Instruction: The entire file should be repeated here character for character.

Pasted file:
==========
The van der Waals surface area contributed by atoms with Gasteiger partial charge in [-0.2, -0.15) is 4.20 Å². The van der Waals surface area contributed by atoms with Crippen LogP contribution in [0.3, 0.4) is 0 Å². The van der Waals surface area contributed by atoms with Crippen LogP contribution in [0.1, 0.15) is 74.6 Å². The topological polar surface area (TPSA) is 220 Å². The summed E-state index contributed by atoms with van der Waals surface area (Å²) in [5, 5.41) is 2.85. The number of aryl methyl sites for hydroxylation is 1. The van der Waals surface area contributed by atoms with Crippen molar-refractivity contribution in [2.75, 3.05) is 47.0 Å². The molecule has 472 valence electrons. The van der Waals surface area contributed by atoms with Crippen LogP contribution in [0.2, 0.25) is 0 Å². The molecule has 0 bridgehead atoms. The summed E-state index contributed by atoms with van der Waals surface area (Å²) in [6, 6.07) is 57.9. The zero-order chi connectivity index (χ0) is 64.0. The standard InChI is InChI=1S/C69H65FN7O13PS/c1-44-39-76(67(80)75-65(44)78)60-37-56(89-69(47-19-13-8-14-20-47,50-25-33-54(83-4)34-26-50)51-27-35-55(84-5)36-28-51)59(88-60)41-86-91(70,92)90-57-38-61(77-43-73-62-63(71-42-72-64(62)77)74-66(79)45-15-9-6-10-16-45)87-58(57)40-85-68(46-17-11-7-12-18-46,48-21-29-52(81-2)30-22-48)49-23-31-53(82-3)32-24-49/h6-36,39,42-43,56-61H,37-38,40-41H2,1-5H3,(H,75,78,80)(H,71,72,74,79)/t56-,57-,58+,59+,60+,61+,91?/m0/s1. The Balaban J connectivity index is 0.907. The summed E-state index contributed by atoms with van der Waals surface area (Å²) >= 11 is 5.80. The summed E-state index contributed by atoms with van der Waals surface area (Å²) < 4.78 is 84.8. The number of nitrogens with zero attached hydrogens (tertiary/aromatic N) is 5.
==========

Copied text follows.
The van der Waals surface area contributed by atoms with Gasteiger partial charge in [-0.2, -0.15) is 4.20 Å². The van der Waals surface area contributed by atoms with Crippen LogP contribution in [0.3, 0.4) is 0 Å². The van der Waals surface area contributed by atoms with Crippen LogP contribution in [0.1, 0.15) is 74.6 Å². The topological polar surface area (TPSA) is 220 Å². The summed E-state index contributed by atoms with van der Waals surface area (Å²) in [5, 5.41) is 2.85. The number of aryl methyl sites for hydroxylation is 1. The van der Waals surface area contributed by atoms with Crippen molar-refractivity contribution in [2.75, 3.05) is 47.0 Å². The molecule has 472 valence electrons. The van der Waals surface area contributed by atoms with Crippen LogP contribution in [0.2, 0.25) is 0 Å². The molecule has 0 bridgehead atoms. The summed E-state index contributed by atoms with van der Waals surface area (Å²) in [6, 6.07) is 57.9. The zero-order chi connectivity index (χ0) is 64.0. The standard InChI is InChI=1S/C69H65FN7O13PS/c1-44-39-76(67(80)75-65(44)78)60-37-56(89-69(47-19-13-8-14-20-47,50-25-33-54(83-4)34-26-50)51-27-35-55(84-5)36-28-51)59(88-60)41-86-91(70,92)90-57-38-61(77-43-73-62-63(71-42-72-64(62)77)74-66(79)45-15-9-6-10-16-45)87-58(57)40-85-68(46-17-11-7-12-18-46,48-21-29-52(81-2)30-22-48)49-23-31-53(82-3)32-24-49/h6-36,39,42-43,56-61H,37-38,40-41H2,1-5H3,(H,75,78,80)(H,71,72,74,79)/t56-,57-,58+,59+,60+,61+,91?/m0/s1. The Balaban J connectivity index is 0.907. The summed E-state index contributed by atoms with van der Waals surface area (Å²) >= 11 is 5.80. The summed E-state index contributed by atoms with van der Waals surface area (Å²) < 4.78 is 84.8. The number of nitrogens with zero attached hydrogens (tertiary/aromatic N) is 5.